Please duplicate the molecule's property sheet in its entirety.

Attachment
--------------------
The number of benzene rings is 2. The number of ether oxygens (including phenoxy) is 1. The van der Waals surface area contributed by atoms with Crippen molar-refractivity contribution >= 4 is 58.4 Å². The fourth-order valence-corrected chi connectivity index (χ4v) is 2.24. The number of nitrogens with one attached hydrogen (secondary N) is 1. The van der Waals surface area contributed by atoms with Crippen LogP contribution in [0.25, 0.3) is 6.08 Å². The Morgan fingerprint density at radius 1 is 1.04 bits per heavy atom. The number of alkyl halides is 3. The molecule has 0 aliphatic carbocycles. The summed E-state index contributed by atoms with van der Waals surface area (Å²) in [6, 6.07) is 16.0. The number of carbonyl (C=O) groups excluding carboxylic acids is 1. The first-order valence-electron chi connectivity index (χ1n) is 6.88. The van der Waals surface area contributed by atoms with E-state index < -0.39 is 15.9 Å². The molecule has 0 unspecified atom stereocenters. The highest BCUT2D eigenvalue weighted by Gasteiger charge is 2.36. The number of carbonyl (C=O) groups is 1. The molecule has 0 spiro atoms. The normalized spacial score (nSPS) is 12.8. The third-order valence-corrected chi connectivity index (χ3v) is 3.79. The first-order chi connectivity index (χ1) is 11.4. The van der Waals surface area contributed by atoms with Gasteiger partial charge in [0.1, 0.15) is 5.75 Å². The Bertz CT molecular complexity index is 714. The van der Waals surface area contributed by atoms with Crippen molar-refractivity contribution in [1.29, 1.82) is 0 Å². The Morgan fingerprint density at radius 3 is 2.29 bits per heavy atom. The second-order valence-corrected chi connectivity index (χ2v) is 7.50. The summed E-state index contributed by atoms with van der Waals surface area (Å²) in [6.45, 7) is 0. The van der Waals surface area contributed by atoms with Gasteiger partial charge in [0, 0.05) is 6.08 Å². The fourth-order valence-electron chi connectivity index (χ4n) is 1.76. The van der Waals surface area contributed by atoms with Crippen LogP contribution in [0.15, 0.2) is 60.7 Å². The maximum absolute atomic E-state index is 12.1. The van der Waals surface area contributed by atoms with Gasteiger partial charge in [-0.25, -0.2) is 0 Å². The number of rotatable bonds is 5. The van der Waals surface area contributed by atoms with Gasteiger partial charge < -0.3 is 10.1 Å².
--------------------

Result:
The number of benzene rings is 2. The number of ether oxygens (including phenoxy) is 1. The van der Waals surface area contributed by atoms with Crippen molar-refractivity contribution >= 4 is 58.4 Å². The fourth-order valence-corrected chi connectivity index (χ4v) is 2.24. The number of nitrogens with one attached hydrogen (secondary N) is 1. The van der Waals surface area contributed by atoms with Crippen LogP contribution in [0.25, 0.3) is 6.08 Å². The Morgan fingerprint density at radius 1 is 1.04 bits per heavy atom. The number of alkyl halides is 3. The molecule has 0 aliphatic carbocycles. The summed E-state index contributed by atoms with van der Waals surface area (Å²) in [6, 6.07) is 16.0. The number of carbonyl (C=O) groups excluding carboxylic acids is 1. The first-order valence-electron chi connectivity index (χ1n) is 6.88. The van der Waals surface area contributed by atoms with E-state index < -0.39 is 15.9 Å². The molecule has 0 unspecified atom stereocenters. The highest BCUT2D eigenvalue weighted by Gasteiger charge is 2.36. The number of carbonyl (C=O) groups is 1. The molecule has 0 spiro atoms. The normalized spacial score (nSPS) is 12.8. The third-order valence-corrected chi connectivity index (χ3v) is 3.79. The first-order chi connectivity index (χ1) is 11.4. The van der Waals surface area contributed by atoms with Gasteiger partial charge in [0.1, 0.15) is 5.75 Å². The Bertz CT molecular complexity index is 714. The van der Waals surface area contributed by atoms with Crippen molar-refractivity contribution in [1.29, 1.82) is 0 Å². The Morgan fingerprint density at radius 3 is 2.29 bits per heavy atom. The second-order valence-corrected chi connectivity index (χ2v) is 7.50. The summed E-state index contributed by atoms with van der Waals surface area (Å²) in [6.45, 7) is 0. The van der Waals surface area contributed by atoms with Gasteiger partial charge in [0, 0.05) is 6.08 Å². The fourth-order valence-electron chi connectivity index (χ4n) is 1.76. The van der Waals surface area contributed by atoms with Crippen LogP contribution in [0.15, 0.2) is 60.7 Å². The maximum absolute atomic E-state index is 12.1. The van der Waals surface area contributed by atoms with Gasteiger partial charge in [-0.25, -0.2) is 0 Å². The number of rotatable bonds is 5. The van der Waals surface area contributed by atoms with Gasteiger partial charge < -0.3 is 10.1 Å².